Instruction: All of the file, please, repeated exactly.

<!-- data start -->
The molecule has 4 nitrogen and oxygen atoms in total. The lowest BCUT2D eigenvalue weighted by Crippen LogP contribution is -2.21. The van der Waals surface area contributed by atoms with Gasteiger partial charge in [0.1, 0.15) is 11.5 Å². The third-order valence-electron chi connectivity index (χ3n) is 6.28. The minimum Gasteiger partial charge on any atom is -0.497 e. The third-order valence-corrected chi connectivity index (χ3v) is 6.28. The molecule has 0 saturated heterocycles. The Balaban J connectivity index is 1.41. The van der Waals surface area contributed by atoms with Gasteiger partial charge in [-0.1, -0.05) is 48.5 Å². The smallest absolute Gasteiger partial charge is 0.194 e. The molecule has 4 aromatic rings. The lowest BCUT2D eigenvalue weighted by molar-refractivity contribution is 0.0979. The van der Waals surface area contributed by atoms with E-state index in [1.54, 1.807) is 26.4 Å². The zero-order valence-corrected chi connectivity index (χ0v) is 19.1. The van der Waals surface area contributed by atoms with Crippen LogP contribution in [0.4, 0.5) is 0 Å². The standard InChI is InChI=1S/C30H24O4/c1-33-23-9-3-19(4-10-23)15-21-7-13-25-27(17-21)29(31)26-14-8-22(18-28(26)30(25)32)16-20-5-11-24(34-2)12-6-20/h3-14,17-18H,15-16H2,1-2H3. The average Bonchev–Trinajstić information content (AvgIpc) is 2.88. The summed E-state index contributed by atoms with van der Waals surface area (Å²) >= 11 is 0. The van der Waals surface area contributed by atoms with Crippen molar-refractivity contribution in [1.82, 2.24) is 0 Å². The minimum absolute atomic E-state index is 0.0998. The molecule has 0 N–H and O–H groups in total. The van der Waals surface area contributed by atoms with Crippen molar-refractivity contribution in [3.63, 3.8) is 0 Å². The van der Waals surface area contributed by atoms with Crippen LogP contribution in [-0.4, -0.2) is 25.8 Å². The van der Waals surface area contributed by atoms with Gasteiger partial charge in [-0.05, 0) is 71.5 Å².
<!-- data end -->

The molecule has 4 nitrogen and oxygen atoms in total. The lowest BCUT2D eigenvalue weighted by Crippen LogP contribution is -2.21. The van der Waals surface area contributed by atoms with Gasteiger partial charge in [0.1, 0.15) is 11.5 Å². The third-order valence-electron chi connectivity index (χ3n) is 6.28. The minimum Gasteiger partial charge on any atom is -0.497 e. The third-order valence-corrected chi connectivity index (χ3v) is 6.28. The molecule has 0 saturated heterocycles. The Balaban J connectivity index is 1.41. The van der Waals surface area contributed by atoms with Gasteiger partial charge in [-0.1, -0.05) is 48.5 Å². The smallest absolute Gasteiger partial charge is 0.194 e. The molecule has 4 aromatic rings. The lowest BCUT2D eigenvalue weighted by molar-refractivity contribution is 0.0979. The van der Waals surface area contributed by atoms with E-state index in [1.54, 1.807) is 26.4 Å². The zero-order valence-corrected chi connectivity index (χ0v) is 19.1. The van der Waals surface area contributed by atoms with Crippen LogP contribution in [0.4, 0.5) is 0 Å². The standard InChI is InChI=1S/C30H24O4/c1-33-23-9-3-19(4-10-23)15-21-7-13-25-27(17-21)29(31)26-14-8-22(18-28(26)30(25)32)16-20-5-11-24(34-2)12-6-20/h3-14,17-18H,15-16H2,1-2H3. The average Bonchev–Trinajstić information content (AvgIpc) is 2.88. The summed E-state index contributed by atoms with van der Waals surface area (Å²) >= 11 is 0. The van der Waals surface area contributed by atoms with Crippen molar-refractivity contribution in [1.82, 2.24) is 0 Å². The minimum absolute atomic E-state index is 0.0998. The molecule has 0 N–H and O–H groups in total. The van der Waals surface area contributed by atoms with Crippen molar-refractivity contribution in [3.63, 3.8) is 0 Å². The van der Waals surface area contributed by atoms with Crippen LogP contribution in [-0.4, -0.2) is 25.8 Å². The van der Waals surface area contributed by atoms with Gasteiger partial charge in [-0.05, 0) is 71.5 Å².